Editor's Note: This entry has been cross-posted from DOE's Energy Blog.
We commonly think that the sun provides free energy. That’s true, but photovoltaic panels and other equipment to harvest that energy aren’t free. The question is: how are they paid for?
U.S. residential and commercial solar system customers have historically paid the old-fashioned way: with cash. But the large upfront cash requirements can place solar energy systems out of reach for many utility customers. Financial markets are responding and increasingly providing solar customers with new options. Purchases can be rolled into mortgage refinances, and consumers can opt to lease solar equipment just as they can lease a car. Others are choosing power purchase agreements, in which homeowners host equipment on their roof or property. In these agreements, homeowners neither buy nor lease the equipment; instead they agree to purchase the power produced.
The growing list of financing options is exciting, but we don’t know much about what type of financing consumers are choosing, how often and with what results.
Solar energy isn’t free. Someone has to pay. The question is: How are they doing it? Photo courtesy of the National Renewable Energy Laboratory
The two most robust data resources—the California Solar Initiative database and a survey conducted by the Solar Electric Power Association -- provide interesting, though limited, insight. California’s extensive database indicates that third-party financing is on the rise for smaller-scale systems of 10 kW or less. However, trends in California may not mirror the rest of the country.
The Solar Electric Power Association survey provides more geographically diverse data. In 2007 and 2008, the association asked 600 people in six states how they paid for their residential solar systems. All respondents offset some costs with a utility- or state-sponsored incentive program. For the balance, two-thirds used cash payment, and another 21 percent chose a home equity loan. The remainder utilized mortgage refinancing (8 percent) or other loans (2 percent). However, conditions in the solar and financial markets were very different than today. Now home equity loans are more difficult to obtain, and leases and power purchase agreements, which were just being introduced into the residential market in 2008, are more popular.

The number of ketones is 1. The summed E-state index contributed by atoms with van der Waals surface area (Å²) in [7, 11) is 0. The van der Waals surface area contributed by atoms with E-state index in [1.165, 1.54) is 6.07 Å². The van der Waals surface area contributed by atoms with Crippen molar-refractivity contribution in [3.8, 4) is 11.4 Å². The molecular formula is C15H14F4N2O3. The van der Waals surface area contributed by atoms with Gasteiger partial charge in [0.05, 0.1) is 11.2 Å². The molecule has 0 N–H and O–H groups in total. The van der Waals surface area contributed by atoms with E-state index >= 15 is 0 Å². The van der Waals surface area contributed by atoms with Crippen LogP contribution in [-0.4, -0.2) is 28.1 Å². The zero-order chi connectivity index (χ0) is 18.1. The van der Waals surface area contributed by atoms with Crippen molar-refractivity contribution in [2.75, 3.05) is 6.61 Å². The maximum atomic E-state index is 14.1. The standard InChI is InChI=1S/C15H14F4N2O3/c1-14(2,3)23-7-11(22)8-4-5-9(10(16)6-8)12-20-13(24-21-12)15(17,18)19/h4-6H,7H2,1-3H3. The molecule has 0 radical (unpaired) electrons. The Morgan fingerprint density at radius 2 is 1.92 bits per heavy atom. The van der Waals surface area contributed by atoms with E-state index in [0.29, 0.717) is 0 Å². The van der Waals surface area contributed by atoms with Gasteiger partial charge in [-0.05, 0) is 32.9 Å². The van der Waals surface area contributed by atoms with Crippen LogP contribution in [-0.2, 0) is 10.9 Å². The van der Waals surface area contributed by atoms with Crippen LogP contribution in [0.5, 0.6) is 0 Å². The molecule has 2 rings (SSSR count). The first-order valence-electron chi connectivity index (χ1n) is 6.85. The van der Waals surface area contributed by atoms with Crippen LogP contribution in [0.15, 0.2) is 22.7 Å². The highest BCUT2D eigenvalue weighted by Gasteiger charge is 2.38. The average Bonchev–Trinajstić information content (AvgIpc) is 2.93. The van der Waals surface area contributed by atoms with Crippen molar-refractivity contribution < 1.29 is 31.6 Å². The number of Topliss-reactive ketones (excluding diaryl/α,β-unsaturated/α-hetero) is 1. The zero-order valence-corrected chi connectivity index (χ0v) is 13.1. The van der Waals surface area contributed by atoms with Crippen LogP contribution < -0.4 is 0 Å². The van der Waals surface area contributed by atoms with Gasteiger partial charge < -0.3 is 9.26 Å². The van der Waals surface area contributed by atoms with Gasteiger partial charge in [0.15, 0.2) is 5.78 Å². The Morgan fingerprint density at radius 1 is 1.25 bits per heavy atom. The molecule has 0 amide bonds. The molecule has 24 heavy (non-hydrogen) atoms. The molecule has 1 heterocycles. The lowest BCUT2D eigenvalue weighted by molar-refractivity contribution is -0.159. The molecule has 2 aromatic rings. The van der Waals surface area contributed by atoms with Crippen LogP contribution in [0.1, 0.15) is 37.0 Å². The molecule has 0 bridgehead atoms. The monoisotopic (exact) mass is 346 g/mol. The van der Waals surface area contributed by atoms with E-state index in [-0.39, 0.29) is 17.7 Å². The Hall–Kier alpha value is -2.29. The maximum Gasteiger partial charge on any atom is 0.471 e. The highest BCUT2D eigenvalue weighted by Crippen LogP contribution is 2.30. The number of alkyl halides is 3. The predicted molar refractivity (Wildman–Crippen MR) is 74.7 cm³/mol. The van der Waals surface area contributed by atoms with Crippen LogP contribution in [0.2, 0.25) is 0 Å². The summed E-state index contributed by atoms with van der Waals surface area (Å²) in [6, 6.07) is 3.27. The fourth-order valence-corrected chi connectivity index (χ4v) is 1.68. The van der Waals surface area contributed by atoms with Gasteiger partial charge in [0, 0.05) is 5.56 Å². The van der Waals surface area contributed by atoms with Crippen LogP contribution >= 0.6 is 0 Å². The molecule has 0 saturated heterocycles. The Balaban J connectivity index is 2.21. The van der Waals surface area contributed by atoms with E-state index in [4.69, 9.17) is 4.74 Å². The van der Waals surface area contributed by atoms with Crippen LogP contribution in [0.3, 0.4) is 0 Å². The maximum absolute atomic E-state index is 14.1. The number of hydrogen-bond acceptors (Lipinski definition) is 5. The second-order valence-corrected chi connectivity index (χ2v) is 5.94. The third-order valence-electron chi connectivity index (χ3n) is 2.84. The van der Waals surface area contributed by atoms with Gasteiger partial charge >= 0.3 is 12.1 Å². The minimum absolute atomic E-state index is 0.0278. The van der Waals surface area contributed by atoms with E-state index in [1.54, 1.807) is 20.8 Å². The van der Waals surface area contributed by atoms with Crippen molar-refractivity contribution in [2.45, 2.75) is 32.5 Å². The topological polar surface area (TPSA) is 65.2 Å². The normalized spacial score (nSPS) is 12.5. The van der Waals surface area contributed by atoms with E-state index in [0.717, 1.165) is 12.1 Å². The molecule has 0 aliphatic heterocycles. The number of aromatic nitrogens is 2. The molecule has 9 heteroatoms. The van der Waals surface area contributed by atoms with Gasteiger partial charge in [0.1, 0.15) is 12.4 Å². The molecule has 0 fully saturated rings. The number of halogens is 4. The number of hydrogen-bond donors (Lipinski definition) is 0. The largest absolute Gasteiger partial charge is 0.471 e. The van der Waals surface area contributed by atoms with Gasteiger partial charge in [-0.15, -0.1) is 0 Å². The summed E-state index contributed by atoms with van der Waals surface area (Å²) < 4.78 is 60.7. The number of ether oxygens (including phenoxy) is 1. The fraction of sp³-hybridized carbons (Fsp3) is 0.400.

So for now, the question remains: How are homeowners and businesses paying for solar energy systems? The answer is important. Knowing what works can help the industry and financial markets promote promising financing mechanisms. Additionally, understanding the financing structures available to homes and businesses will help quantify the true costs of installing solar equipment and help identify ways to cut that cost.
Solar energy still won’t be free, but we can make it more affordable and more accessible.
David Feldman is an energy analyst at the Department of Energy’s National Renewable Energy Laboratory. To read David’s more detailed examination of this topic, see the Renewable Energy Financing blog.